Hello everyone and welcome back to my BCM blog after the recess week we all needed and deserved. This weeks topic is part two of trajectories and convergence topic that we spoke about in week 5 but we are focusing on the intellectual property paradigm and the content control industry.
Obviously if I had created something that was so incredible and an audience loved it and I was making money from it, then I would want to own it and not have anyone else with my creation and making money off it either. If you have an idea and you’ve worked hard on it, for someone to take it and use it then that’s not satisfying for any creative person which is why it’s good that copyright laws have come through.
Land Down Under is an iconic Australian song yet so is Kookaburra Sits In The Old Gum Tree. Copyright laws are made to protect anything created by someone so that it remains yours. Something so iconic like these songs and to have such a large audience to then years later have a dispute about a ‘flute riff’ used in Land Down Under that is originally used in Kookaburra Sits In The Old Gum Tree, is a good example of stealing and using someones original creation.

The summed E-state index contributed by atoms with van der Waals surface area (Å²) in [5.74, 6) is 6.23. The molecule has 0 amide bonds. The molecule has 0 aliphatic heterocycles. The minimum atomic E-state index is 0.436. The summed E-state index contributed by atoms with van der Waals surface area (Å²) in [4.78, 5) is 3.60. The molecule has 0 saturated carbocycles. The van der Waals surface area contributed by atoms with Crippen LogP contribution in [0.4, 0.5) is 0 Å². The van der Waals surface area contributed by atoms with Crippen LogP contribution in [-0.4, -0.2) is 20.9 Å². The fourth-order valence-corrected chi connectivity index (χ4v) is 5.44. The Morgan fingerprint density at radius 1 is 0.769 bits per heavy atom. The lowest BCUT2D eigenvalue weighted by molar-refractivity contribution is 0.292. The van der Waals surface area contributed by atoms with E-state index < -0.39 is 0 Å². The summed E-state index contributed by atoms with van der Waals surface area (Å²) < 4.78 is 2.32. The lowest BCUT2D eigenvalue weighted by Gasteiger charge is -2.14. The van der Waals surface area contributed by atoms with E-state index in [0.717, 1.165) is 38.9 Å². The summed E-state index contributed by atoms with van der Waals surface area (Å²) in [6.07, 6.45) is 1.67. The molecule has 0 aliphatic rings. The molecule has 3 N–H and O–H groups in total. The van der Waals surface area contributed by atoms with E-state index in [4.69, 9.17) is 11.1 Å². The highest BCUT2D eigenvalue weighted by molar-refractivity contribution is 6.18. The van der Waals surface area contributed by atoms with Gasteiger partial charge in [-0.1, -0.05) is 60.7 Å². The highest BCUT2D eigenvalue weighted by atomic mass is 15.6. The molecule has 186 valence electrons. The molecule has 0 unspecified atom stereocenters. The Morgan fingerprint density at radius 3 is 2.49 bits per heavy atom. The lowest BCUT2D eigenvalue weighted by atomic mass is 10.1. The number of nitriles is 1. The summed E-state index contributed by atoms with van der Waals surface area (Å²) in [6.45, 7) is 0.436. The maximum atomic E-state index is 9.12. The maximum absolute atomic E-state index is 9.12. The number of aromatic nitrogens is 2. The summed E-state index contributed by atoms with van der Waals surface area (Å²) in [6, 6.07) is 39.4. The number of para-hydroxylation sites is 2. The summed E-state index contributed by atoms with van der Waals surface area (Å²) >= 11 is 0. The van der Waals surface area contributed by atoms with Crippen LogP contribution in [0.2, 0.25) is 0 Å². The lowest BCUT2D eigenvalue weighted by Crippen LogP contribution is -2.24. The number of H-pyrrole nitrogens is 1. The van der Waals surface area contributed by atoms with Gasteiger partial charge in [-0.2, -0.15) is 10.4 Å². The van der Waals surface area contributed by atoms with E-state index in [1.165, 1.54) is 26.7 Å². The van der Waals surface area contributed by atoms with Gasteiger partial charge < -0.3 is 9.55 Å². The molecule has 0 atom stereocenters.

Is it too far to sue a band for a flute riff? Not at all – Land Down Under topped charts world wide and really it was getting all this fandom when it contains parts of another popular song, it was not 100% original.
How far should copyrighting go though? As Ted mentioned in the lecture, a man got sued for the bird noise in the background of a video that he has no control over.
Be careful kids, is anything out there really yours?